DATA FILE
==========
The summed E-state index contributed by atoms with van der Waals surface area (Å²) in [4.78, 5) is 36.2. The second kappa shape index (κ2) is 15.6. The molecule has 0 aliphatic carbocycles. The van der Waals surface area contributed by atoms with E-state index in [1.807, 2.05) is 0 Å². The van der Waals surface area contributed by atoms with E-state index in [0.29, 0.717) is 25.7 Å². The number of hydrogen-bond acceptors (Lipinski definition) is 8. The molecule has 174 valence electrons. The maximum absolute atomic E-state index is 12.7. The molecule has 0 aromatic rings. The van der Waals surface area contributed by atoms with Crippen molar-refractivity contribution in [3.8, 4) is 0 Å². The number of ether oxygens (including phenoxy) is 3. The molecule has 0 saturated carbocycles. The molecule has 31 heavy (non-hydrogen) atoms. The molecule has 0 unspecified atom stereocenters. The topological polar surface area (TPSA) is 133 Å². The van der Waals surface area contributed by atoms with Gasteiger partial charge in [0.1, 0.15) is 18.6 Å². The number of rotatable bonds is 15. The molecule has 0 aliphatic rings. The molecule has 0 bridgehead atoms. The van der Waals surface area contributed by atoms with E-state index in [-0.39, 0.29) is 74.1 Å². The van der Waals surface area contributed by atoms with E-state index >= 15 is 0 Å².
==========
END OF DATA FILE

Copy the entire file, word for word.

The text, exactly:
The summed E-state index contributed by atoms with van der Waals surface area (Å²) in [4.78, 5) is 36.2. The second kappa shape index (κ2) is 15.6. The molecule has 0 aliphatic carbocycles. The van der Waals surface area contributed by atoms with E-state index in [1.807, 2.05) is 0 Å². The van der Waals surface area contributed by atoms with E-state index in [0.29, 0.717) is 25.7 Å². The number of hydrogen-bond acceptors (Lipinski definition) is 8. The molecule has 174 valence electrons. The maximum absolute atomic E-state index is 12.7. The molecule has 0 aromatic rings. The van der Waals surface area contributed by atoms with Crippen molar-refractivity contribution in [3.8, 4) is 0 Å². The number of ether oxygens (including phenoxy) is 3. The molecule has 0 saturated carbocycles. The molecule has 31 heavy (non-hydrogen) atoms. The molecule has 0 unspecified atom stereocenters. The topological polar surface area (TPSA) is 133 Å². The van der Waals surface area contributed by atoms with Gasteiger partial charge in [0.1, 0.15) is 18.6 Å². The number of rotatable bonds is 15. The molecule has 0 aliphatic rings. The molecule has 0 bridgehead atoms. The van der Waals surface area contributed by atoms with E-state index in [-0.39, 0.29) is 74.1 Å². The van der Waals surface area contributed by atoms with E-state index >= 15 is 0 Å².